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NATO attack on Pakistani troops not deliberate: U.S.

Martin Dempsey testifies during a hearing held by the Senate Armed Services Committee in Washington
Martin Dempsey testifies during a hearing held by the Senate Armed Services Committee in Washington

By Phil Stewart

ABOARD A U.S. MILITARY AIRCRAFT (Reuters) - The top U.S. military officer on Wednesday strongly rejected accusations from Pakistan that NATO deliberately killed 24 Pakistani soldiers last weekend.

General Martin Dempsey, chairman of the U.S. military's Joint Chiefs of Staff, told Reuters that he was trying to discuss the incident with Pakistan behind closed doors.

"Candidly we don't want to try to resolve this issue through the media. No offense," he said in an interview as he flew back to Washington after a trip to London.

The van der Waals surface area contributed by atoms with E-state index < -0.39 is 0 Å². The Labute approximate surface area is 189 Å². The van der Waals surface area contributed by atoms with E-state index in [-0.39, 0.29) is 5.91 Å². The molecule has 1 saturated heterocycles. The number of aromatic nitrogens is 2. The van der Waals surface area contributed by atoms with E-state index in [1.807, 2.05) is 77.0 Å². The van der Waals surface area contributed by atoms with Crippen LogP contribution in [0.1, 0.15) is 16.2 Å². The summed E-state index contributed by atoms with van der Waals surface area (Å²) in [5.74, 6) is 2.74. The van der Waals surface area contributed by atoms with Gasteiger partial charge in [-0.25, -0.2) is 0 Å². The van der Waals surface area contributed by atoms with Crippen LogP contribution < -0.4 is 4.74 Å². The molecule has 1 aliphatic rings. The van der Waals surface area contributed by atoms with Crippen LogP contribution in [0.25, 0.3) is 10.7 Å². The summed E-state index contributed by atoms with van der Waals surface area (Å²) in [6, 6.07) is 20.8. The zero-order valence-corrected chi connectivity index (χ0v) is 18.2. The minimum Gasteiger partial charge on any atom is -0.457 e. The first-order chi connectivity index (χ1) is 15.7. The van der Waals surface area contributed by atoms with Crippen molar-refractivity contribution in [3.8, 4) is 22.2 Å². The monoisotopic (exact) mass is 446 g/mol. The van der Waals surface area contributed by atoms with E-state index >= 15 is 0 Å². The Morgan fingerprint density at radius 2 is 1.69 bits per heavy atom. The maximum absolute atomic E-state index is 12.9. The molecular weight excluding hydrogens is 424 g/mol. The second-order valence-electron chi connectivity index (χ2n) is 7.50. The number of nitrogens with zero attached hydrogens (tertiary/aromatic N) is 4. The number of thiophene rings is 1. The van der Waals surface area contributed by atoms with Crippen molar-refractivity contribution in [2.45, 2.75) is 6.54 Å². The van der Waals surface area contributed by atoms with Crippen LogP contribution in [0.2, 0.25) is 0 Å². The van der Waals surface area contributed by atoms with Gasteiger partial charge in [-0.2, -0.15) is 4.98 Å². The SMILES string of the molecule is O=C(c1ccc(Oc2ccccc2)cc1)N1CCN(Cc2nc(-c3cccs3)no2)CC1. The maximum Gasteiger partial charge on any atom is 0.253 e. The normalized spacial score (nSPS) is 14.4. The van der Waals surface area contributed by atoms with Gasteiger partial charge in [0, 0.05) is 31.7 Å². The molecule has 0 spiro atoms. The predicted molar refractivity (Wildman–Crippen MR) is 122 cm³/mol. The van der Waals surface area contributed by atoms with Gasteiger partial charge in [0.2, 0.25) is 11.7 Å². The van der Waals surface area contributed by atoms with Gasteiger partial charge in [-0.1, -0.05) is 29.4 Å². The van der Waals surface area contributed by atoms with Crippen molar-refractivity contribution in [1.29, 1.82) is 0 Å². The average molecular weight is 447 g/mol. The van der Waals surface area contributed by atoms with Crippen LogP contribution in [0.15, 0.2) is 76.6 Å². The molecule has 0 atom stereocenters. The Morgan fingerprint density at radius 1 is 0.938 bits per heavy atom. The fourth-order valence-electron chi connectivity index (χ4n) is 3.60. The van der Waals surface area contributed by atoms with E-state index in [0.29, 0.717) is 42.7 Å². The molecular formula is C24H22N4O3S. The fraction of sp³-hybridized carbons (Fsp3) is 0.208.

"The one thing I will say publicly and categorically is that this was not a deliberate attack."

In comments widely published in Pakistani media on Wednesday, Pakistan's director general of military operations, Major General Ishfaq Nadeem, described the NATO cross-border attack as a deliberate, blatant act of aggression.

Nadeem said NATO forces were alerted they were attacking Pakistani posts but helicopters kept firing.

"It was impossible that they did not know these to be our posts," The News quoted Nadeem as saying at an editors' briefing held at army headquarters on Tuesday.

Dempsey declined to discuss details of the U.S. military's review into the incident, but questioned Nadeem's logic.

"What in the world would we gain by attacking a Pakistan border post?," Dempsey asked.

Nadeem said the NATO helicopters appeared near the post around 15 to 20 minutes past midnight, opened fire, then left about 45 minutes later. They reappeared at 0115 local time and attacked again for another hour.

Dempsey said the military was pouring over its own data from the incident.

"We're in the process of reviewing radio traffic, gun tapes, all of the things that an investigation has to consider before I can really make any statement about the duration," Dempsey said.

"But I can say, categorically, it was not a deliberate attack."

(Editing by Deborah Charles and Eric Beech)

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